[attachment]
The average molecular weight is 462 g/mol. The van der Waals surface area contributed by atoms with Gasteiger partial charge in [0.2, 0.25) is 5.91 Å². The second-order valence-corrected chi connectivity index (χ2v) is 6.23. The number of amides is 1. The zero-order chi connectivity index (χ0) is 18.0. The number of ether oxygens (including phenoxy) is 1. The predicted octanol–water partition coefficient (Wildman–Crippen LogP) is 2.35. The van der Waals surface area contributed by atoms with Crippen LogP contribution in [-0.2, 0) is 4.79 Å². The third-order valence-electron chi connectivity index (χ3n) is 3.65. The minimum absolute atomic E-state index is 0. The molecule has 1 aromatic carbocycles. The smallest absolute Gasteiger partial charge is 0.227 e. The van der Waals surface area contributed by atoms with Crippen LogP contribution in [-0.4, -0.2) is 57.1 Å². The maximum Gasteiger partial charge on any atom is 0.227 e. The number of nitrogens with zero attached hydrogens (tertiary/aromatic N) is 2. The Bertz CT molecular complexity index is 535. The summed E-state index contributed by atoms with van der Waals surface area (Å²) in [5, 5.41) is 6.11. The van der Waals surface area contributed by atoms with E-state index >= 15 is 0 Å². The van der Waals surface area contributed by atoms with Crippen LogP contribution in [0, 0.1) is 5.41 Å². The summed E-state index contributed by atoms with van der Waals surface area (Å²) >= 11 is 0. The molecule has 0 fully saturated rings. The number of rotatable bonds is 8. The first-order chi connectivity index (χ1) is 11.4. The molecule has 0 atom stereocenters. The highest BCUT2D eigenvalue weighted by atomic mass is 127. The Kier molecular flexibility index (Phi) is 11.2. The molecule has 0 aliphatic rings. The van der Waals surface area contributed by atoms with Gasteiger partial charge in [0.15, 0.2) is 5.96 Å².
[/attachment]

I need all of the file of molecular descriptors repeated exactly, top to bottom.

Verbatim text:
The average molecular weight is 462 g/mol. The van der Waals surface area contributed by atoms with Gasteiger partial charge in [0.2, 0.25) is 5.91 Å². The second-order valence-corrected chi connectivity index (χ2v) is 6.23. The number of amides is 1. The zero-order chi connectivity index (χ0) is 18.0. The number of ether oxygens (including phenoxy) is 1. The predicted octanol–water partition coefficient (Wildman–Crippen LogP) is 2.35. The van der Waals surface area contributed by atoms with Crippen LogP contribution in [-0.2, 0) is 4.79 Å². The third-order valence-electron chi connectivity index (χ3n) is 3.65. The minimum absolute atomic E-state index is 0. The molecule has 1 aromatic carbocycles. The smallest absolute Gasteiger partial charge is 0.227 e. The van der Waals surface area contributed by atoms with Crippen LogP contribution in [-0.4, -0.2) is 57.1 Å². The maximum Gasteiger partial charge on any atom is 0.227 e. The number of nitrogens with zero attached hydrogens (tertiary/aromatic N) is 2. The Bertz CT molecular complexity index is 535. The summed E-state index contributed by atoms with van der Waals surface area (Å²) in [5, 5.41) is 6.11. The van der Waals surface area contributed by atoms with E-state index >= 15 is 0 Å². The van der Waals surface area contributed by atoms with Crippen LogP contribution in [0, 0.1) is 5.41 Å². The summed E-state index contributed by atoms with van der Waals surface area (Å²) >= 11 is 0. The molecule has 0 fully saturated rings. The number of rotatable bonds is 8. The first-order chi connectivity index (χ1) is 11.4. The molecule has 0 atom stereocenters. The highest BCUT2D eigenvalue weighted by atomic mass is 127. The Kier molecular flexibility index (Phi) is 11.2. The molecule has 0 aliphatic rings. The van der Waals surface area contributed by atoms with Gasteiger partial charge in [0.15, 0.2) is 5.96 Å².